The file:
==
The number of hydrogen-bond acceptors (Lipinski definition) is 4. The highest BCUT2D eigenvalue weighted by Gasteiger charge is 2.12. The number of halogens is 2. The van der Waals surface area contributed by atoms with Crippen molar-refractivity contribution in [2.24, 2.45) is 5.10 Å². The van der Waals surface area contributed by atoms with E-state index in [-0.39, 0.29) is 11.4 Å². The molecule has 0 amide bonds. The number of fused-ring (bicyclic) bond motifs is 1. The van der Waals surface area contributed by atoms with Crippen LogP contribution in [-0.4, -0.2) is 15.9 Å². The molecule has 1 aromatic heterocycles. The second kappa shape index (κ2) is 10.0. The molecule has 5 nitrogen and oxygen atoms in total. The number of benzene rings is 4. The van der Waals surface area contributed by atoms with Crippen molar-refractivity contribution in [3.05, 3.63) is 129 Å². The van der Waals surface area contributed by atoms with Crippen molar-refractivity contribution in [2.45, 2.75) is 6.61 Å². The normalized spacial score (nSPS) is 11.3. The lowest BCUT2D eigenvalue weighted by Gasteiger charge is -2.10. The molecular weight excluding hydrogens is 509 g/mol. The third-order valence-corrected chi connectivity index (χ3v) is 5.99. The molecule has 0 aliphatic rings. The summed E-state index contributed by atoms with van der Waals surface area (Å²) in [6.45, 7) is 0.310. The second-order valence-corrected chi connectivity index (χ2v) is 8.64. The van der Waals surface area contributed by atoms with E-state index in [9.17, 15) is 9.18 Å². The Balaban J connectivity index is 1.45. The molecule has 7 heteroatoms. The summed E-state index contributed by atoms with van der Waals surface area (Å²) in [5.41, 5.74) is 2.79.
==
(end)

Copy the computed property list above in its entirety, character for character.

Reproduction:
The number of hydrogen-bond acceptors (Lipinski definition) is 4. The highest BCUT2D eigenvalue weighted by Gasteiger charge is 2.12. The number of halogens is 2. The van der Waals surface area contributed by atoms with Crippen molar-refractivity contribution in [2.24, 2.45) is 5.10 Å². The van der Waals surface area contributed by atoms with E-state index in [-0.39, 0.29) is 11.4 Å². The molecule has 0 amide bonds. The number of fused-ring (bicyclic) bond motifs is 1. The van der Waals surface area contributed by atoms with Crippen LogP contribution in [-0.4, -0.2) is 15.9 Å². The molecule has 1 aromatic heterocycles. The second kappa shape index (κ2) is 10.0. The molecule has 5 nitrogen and oxygen atoms in total. The number of benzene rings is 4. The van der Waals surface area contributed by atoms with Crippen molar-refractivity contribution in [3.05, 3.63) is 129 Å². The van der Waals surface area contributed by atoms with Crippen molar-refractivity contribution in [2.45, 2.75) is 6.61 Å². The normalized spacial score (nSPS) is 11.3. The lowest BCUT2D eigenvalue weighted by Gasteiger charge is -2.10. The molecular weight excluding hydrogens is 509 g/mol. The third-order valence-corrected chi connectivity index (χ3v) is 5.99. The molecule has 0 aliphatic rings. The summed E-state index contributed by atoms with van der Waals surface area (Å²) in [6.45, 7) is 0.310. The second-order valence-corrected chi connectivity index (χ2v) is 8.64. The van der Waals surface area contributed by atoms with E-state index in [9.17, 15) is 9.18 Å². The Balaban J connectivity index is 1.45. The molecule has 7 heteroatoms. The summed E-state index contributed by atoms with van der Waals surface area (Å²) in [5.41, 5.74) is 2.79.